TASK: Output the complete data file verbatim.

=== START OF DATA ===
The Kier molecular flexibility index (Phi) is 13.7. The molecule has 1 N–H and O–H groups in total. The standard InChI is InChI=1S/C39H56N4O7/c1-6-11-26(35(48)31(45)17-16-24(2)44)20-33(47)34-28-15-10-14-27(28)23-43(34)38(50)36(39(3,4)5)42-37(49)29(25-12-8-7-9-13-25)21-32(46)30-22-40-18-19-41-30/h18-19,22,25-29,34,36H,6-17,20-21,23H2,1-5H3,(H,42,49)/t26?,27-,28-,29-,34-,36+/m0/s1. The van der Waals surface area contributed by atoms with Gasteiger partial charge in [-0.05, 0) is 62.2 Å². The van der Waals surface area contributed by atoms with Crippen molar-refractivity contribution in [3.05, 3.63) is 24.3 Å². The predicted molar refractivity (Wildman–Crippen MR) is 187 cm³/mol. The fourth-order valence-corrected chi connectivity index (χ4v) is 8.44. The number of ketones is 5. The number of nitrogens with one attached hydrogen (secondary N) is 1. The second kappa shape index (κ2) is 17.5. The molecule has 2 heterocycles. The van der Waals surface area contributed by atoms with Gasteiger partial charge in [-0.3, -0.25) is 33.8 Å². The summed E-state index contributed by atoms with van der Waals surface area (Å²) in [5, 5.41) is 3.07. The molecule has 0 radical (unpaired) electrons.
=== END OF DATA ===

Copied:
The Kier molecular flexibility index (Phi) is 13.7. The molecule has 1 N–H and O–H groups in total. The standard InChI is InChI=1S/C39H56N4O7/c1-6-11-26(35(48)31(45)17-16-24(2)44)20-33(47)34-28-15-10-14-27(28)23-43(34)38(50)36(39(3,4)5)42-37(49)29(25-12-8-7-9-13-25)21-32(46)30-22-40-18-19-41-30/h18-19,22,25-29,34,36H,6-17,20-21,23H2,1-5H3,(H,42,49)/t26?,27-,28-,29-,34-,36+/m0/s1. The van der Waals surface area contributed by atoms with Gasteiger partial charge in [-0.05, 0) is 62.2 Å². The van der Waals surface area contributed by atoms with Crippen molar-refractivity contribution in [3.05, 3.63) is 24.3 Å². The predicted molar refractivity (Wildman–Crippen MR) is 187 cm³/mol. The fourth-order valence-corrected chi connectivity index (χ4v) is 8.44. The number of ketones is 5. The number of nitrogens with one attached hydrogen (secondary N) is 1. The second kappa shape index (κ2) is 17.5. The molecule has 2 heterocycles. The van der Waals surface area contributed by atoms with Gasteiger partial charge in [-0.3, -0.25) is 33.8 Å². The summed E-state index contributed by atoms with van der Waals surface area (Å²) in [5, 5.41) is 3.07. The molecule has 0 radical (unpaired) electrons.